In the past week, the city's restaurant critics have reviewed Pioneer Square's Girin, Columbia City's Super Six, and downtown's Carlile Room, and Seattle Met has just named Capitol Hill's Stateside its restaurant of 2015. Here's a roundup of what they're saying:
Angela Garbes enjoyed Steven Han's Girin, and says it offers something new on the local Korean landscape: "At its essence, Girin is a high-end steak house—a really good one, too. While you can get great kalbi (barbecued short ribs) at Korean restaurants throughout Seattle, as well as in Federal Way and Lynnwood, what you can't find at these places is precisely what Girin does best: high-quality, carefully sourced meat, much of it butchered in-house, that's prepared and presented with reverence. And just like any other fancy, pricey steak house, you're paying the big bucks for a few other things: a swanky setting, knowledgeable and graceful service."
Nicole Sprinkle says that Super Six pleases Marination-loving palates, and its higher prices are warranted by the larger portion sizes and ingredients: "We went with the traditional ahi tuna [poke], which comes with slivers of sweet onion and scallion and is sprinkled with sesame and crushed macadamia nuts, beside a small bundle of ogo (Japanese seaweed, with a surprisingly delicate flavor). It's on the pricey side at $18 (wild shrimp or grilled mackerel poke was $12), but it was fresh, and four of us each got a few bites."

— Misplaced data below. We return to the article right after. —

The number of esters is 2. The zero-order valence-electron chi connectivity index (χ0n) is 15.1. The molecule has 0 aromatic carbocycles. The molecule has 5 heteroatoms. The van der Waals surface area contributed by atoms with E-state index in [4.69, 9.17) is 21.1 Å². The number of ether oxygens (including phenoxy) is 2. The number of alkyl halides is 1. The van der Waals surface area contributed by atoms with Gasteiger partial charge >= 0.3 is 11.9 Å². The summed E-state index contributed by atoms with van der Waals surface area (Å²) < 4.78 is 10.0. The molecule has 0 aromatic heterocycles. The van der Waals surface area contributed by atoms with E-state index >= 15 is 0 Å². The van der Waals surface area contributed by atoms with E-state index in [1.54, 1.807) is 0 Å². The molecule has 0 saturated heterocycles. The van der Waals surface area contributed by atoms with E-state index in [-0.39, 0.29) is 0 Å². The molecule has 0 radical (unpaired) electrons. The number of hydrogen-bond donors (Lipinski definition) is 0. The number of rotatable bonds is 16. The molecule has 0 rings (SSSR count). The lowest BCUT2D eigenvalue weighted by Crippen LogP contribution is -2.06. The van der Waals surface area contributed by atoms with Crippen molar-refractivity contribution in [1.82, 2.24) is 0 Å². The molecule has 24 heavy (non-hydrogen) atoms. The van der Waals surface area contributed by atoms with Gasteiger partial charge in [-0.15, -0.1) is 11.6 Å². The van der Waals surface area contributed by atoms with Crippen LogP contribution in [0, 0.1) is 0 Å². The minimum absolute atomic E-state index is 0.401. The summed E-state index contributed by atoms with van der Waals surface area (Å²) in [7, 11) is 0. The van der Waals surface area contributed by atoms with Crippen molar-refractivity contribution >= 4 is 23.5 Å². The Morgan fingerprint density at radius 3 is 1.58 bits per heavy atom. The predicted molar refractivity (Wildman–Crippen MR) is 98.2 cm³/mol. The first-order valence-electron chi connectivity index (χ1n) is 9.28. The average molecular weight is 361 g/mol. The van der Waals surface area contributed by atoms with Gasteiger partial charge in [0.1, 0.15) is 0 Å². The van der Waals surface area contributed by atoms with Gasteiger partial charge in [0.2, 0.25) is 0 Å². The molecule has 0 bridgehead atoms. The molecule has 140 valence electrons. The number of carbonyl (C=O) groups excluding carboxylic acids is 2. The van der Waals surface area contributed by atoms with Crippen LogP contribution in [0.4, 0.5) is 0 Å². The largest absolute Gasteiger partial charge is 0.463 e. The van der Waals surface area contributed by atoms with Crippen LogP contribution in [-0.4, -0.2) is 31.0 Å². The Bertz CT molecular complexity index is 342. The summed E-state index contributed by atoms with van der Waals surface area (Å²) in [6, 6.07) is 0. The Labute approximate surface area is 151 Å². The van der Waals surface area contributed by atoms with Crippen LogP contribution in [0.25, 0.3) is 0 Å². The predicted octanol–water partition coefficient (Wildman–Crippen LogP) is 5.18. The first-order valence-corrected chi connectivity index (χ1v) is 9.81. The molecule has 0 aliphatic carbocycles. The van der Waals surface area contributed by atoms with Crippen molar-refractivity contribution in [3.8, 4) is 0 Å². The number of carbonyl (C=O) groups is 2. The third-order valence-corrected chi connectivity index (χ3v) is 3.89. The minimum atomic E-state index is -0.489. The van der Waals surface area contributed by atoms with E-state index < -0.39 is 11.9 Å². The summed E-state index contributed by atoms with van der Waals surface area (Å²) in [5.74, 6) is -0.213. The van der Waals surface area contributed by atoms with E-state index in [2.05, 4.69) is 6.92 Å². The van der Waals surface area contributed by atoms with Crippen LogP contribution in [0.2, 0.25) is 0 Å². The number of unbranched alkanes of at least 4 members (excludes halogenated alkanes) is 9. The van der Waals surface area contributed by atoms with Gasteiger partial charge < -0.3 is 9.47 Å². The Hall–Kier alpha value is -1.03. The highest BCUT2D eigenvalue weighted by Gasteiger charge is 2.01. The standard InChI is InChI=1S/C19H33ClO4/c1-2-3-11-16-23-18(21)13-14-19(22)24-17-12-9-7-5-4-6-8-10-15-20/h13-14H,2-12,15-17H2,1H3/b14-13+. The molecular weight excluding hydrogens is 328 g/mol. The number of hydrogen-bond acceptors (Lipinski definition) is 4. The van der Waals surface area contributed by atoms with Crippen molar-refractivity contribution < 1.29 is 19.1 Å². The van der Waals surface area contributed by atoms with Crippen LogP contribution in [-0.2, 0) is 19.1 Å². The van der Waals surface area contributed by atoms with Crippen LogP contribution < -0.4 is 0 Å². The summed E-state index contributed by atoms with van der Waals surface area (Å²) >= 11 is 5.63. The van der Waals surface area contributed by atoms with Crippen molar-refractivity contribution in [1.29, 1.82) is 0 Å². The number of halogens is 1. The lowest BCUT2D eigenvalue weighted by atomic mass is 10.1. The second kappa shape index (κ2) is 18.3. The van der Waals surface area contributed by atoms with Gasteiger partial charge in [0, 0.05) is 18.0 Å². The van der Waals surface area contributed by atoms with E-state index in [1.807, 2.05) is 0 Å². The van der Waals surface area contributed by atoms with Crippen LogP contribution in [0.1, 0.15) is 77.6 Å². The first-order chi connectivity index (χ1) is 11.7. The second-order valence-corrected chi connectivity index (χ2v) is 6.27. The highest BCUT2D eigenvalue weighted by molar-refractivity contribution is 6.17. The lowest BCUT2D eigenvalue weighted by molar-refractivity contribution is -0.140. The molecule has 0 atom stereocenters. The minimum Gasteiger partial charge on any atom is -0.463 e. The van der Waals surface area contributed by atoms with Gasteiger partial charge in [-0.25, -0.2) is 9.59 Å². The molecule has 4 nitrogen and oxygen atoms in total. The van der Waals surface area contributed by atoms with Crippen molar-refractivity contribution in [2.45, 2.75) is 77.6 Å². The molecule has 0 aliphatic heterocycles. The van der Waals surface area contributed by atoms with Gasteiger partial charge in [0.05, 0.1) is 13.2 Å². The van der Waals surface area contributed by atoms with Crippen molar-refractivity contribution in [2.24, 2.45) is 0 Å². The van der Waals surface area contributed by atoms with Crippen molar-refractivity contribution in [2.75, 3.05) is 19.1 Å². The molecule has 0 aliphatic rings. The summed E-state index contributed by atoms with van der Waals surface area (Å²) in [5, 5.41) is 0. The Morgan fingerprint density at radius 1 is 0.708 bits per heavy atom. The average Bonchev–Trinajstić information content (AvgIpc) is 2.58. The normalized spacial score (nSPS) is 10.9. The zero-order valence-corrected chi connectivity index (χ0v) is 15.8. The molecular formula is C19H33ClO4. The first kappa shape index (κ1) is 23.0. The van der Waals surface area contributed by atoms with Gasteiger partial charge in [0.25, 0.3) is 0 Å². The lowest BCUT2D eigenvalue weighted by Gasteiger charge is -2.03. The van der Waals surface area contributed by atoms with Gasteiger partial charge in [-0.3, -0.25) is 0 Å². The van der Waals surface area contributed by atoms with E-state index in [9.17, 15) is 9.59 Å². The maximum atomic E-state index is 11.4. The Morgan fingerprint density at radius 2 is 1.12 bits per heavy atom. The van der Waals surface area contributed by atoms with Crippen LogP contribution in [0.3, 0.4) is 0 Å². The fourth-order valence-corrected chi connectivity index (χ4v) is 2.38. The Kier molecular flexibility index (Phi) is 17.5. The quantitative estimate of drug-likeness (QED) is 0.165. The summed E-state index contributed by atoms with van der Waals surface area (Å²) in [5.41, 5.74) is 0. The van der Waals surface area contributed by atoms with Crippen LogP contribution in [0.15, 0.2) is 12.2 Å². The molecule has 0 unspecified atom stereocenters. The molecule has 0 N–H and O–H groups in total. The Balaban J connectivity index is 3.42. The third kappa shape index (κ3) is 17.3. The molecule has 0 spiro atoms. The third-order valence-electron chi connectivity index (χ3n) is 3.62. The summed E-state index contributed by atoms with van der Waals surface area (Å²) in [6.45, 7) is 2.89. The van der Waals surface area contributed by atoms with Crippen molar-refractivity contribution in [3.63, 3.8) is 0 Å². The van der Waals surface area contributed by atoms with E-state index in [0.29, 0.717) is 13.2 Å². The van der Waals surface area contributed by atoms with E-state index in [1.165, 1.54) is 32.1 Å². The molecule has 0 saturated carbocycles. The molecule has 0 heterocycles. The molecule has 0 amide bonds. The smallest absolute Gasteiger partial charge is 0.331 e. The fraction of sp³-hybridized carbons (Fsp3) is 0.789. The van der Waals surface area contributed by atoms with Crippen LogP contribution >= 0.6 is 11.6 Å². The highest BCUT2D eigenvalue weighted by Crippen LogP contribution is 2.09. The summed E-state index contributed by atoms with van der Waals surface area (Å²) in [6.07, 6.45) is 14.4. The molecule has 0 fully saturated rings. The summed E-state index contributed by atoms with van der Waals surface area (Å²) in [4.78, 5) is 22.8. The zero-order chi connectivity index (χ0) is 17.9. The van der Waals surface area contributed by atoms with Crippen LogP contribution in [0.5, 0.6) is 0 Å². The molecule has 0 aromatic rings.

Jessica Yadegaran feels T-Doug's veg-centric Carlile Room offers many highlights, especially the duck-fat hushpuppies: "Dishes came out all at once, and the only disappointment was a side of country natural prime rib roast ($17; $40/regular portion; $65/slab). It was tender and delicious but cold on arrival both times it was ordered . . . The star was duck-fat hushpuppies ($14), a starter that will top my 'favorite dishes of the year' list. The combination of hot, crunchy, cornmeal, silky duck liver mousse, sweet blueberry conserve and tangy tomatillo pickles gave my palate goosebumps."
In selecting Stateside as Seattle Met's restaurant of the year, Kathryn Robinson calls it "a genuinely extraordinary culinary destination masquerading as a casual Vietnamese restaurant": "The extraordinary thing about Stateside is that it delivers both exactitude and exuberance consistently—a feat so momentous as to make Stateside the hands-down Restaurant of the Year in a year filled with more notable openings than Seattle's seen...maybe ever."